A document is essentially a data piece that you store in the database.

You don’t need to worry about these much. When working with MongoDB database, collections and documents gets implicitly created for you when you start storing the data and work with them.

A bit later in this article we will also learn an explicit way of creating documents in your collection using which you can also configure them a bit further.

The Shell and the MongoDB drivers for different languages

You will use MongoDB drivers in the real world applications
depending on the programming language you are using for writing
the backend servers on.

Shell is the only approach that will work for every language.

MongoDB CRUD Operations

Shell is what gets connected to the local mongo server.

Creating Databases and Collections

To check what databases, we have on the server we can run the command :

Now to switch to a database, we can make use of the use command.
If the database exists, then the use command in that case will make use of the existing one otherwise it will create the new one on the fly so basically on the execution of the command. So let us create a database and call it as flights

So to switch to the flights database, we can say :

We store collections in database. But in order to access a document we need to access that respective collection first in which the document resides, then only we will be able to access the document.

Understanding JSON data

Every document you enter gets a new unique id which is the feature
of the MongoDB. You need to have a unique id for each and every document. We do not have to specify it on its own. Mongodb does this for us under the hood which is of type ObjectId which is another type supported by MongoDB. This id will allow you to sort the documents because it has some timestamp associated to it. This is how JSON data gets stored into our database, to be precise into the collection of our database.

To list all the databases that are there on the MongoDB server, we can run the command :

and this would give us something like this :

Now let us switch to the flights database. Now currently as you can see, the flights database does not exists. So to create it on the fly, we can make use of the command use flights and this will automatically generate a flights database for us.

As a result of the above command, we get this as output in our terminal :

switched to db flights

Let us insert a new flight into the flightData collection which gets implicitly created on demand. Now this new flight is a new document which gets inserted in the flightData collection of the flights database which we reference as db. So db here represents the current database to which we are connected to.

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Now on running the above query, we get this as the output :

To display the array of flight documents in a pretty formatted manner.

  1. First we reference the current active database db.
  2. Then reference the collection whose all the documents we want to retrieve which in our case is flightData
  3. The find() method retrieves all the documents in the current referenced collection.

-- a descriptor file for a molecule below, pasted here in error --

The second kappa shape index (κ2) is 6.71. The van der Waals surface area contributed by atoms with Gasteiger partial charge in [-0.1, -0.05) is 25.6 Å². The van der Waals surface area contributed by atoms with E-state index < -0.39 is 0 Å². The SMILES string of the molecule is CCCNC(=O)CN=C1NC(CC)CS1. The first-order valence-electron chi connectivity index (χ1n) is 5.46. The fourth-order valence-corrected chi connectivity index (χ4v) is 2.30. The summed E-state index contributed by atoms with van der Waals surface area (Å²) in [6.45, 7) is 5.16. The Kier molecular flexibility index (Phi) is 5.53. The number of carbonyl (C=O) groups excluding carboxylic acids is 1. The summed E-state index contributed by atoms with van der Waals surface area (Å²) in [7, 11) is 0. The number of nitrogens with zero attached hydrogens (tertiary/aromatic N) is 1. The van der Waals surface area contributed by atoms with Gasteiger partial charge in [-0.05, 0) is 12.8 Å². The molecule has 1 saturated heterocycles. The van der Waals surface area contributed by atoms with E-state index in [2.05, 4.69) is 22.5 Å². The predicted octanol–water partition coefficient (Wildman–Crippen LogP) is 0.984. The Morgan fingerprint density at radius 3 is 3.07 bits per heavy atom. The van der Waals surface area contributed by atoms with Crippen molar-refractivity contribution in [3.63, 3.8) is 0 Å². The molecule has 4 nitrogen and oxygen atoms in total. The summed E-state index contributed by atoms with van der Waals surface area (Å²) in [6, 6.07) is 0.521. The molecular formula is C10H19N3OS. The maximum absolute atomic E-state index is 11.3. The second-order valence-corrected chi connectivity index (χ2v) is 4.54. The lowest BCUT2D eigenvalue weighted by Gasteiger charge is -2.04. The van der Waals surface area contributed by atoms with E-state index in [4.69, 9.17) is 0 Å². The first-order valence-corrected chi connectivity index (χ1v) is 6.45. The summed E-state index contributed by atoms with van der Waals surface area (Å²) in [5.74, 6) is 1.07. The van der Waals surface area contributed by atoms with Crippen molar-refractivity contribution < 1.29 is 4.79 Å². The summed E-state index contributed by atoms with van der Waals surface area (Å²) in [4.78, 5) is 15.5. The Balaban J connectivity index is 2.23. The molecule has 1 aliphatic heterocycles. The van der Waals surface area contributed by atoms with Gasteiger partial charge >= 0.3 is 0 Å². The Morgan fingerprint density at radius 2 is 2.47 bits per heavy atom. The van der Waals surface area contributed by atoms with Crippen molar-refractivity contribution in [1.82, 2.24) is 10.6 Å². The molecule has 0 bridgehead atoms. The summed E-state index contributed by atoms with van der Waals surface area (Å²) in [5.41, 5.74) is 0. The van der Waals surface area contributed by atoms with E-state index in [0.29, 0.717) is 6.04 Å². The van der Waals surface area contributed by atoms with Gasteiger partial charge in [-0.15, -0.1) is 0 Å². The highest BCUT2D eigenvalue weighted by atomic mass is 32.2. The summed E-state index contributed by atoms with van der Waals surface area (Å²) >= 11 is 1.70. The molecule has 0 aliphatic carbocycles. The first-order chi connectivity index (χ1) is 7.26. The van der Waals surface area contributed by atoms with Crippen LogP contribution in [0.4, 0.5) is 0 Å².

So this is our query for same :

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and this is the output for same :

Let us now do a comparison between JSON and BSON.

Comparing JSON and BSON

This is what JSON looks like :

JSON is what we insert or retrieve. Behind the scenes, MongoDB actually uses BSON data. This conversion is done by the drivers. This is simply done because BSON is more effective
to store than the JSON data, faster and more efficient in terms of size and efficient storage. There are different types of data – numbers, binaries etc. which are stored in different ways behind the scenes

BSON stands for Binary JSON for storing data into the database.

Let us insert one more flight in our flightData collection.

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This above insertOne does work because the collection
can accept mixed documents since we know MongoDB is schemaless.

Two documents in the same collection don’t necessarily need to have the same schema

We may have the schema but it is not the must.
The id which is autogenerated you just don’t have to use the autogenerated id you just have to ensure that you have a unique id but if you cannot ensure this you can assign the ids on your own.

Let us insert the same document which we inserted which had missing schema with the id of our choice.
Make sure the id that you use is unique.

So here is the query for same. Please note here we are using an id of our choice i.e lmn-kpq:

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After inserting the document into the flightData collection, we can find all the documents within the collection

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Here the id is unique and it is the one that we used while creating the new document. It doesn’t have ObjectId type
for the simple reason because it was not autogenerated by MongoDB it is the id that we gave to the document. In the next article, we will learn more about CRUD operations. See you next time !

Thanks for reading.

If you enjoy my articles, consider following me on Twitter for more interesting stuff :

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‚ö°Twitter : https://twitter.com/The_Nerdy_Dev

Don’t forget to leave a like if you loved the article. Also share it with your friends and colleagues.